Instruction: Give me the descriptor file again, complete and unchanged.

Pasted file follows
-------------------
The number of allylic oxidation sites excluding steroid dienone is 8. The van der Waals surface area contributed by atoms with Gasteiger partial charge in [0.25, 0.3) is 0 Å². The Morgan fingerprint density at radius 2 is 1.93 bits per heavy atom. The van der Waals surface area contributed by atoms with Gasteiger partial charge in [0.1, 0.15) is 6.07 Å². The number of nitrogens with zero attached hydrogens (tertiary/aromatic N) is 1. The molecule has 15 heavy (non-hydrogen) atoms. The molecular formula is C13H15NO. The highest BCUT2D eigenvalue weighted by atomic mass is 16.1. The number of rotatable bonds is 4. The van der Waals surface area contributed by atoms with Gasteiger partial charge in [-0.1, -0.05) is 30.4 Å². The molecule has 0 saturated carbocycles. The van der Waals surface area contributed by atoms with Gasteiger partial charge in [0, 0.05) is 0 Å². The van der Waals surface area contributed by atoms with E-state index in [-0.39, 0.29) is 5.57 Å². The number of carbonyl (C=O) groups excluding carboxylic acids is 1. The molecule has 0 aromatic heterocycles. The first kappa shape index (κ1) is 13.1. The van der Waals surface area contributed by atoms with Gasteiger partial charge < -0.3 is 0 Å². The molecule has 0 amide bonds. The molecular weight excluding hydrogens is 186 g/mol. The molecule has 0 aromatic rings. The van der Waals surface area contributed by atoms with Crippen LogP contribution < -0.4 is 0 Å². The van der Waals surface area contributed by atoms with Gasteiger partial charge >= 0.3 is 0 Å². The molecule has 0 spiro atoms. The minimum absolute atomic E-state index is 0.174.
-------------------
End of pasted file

The number of allylic oxidation sites excluding steroid dienone is 8. The van der Waals surface area contributed by atoms with Gasteiger partial charge in [0.25, 0.3) is 0 Å². The Morgan fingerprint density at radius 2 is 1.93 bits per heavy atom. The van der Waals surface area contributed by atoms with Gasteiger partial charge in [0.1, 0.15) is 6.07 Å². The number of nitrogens with zero attached hydrogens (tertiary/aromatic N) is 1. The molecule has 15 heavy (non-hydrogen) atoms. The molecular formula is C13H15NO. The highest BCUT2D eigenvalue weighted by atomic mass is 16.1. The number of rotatable bonds is 4. The van der Waals surface area contributed by atoms with Gasteiger partial charge in [-0.1, -0.05) is 30.4 Å². The molecule has 0 saturated carbocycles. The van der Waals surface area contributed by atoms with Gasteiger partial charge in [0, 0.05) is 0 Å². The van der Waals surface area contributed by atoms with E-state index in [-0.39, 0.29) is 5.57 Å². The number of carbonyl (C=O) groups excluding carboxylic acids is 1. The molecule has 0 aromatic heterocycles. The first kappa shape index (κ1) is 13.1. The van der Waals surface area contributed by atoms with Gasteiger partial charge < -0.3 is 0 Å². The molecule has 0 amide bonds. The molecular weight excluding hydrogens is 186 g/mol. The molecule has 0 aromatic rings. The van der Waals surface area contributed by atoms with Crippen LogP contribution < -0.4 is 0 Å². The van der Waals surface area contributed by atoms with Gasteiger partial charge >= 0.3 is 0 Å². The molecule has 0 spiro atoms. The minimum absolute atomic E-state index is 0.174.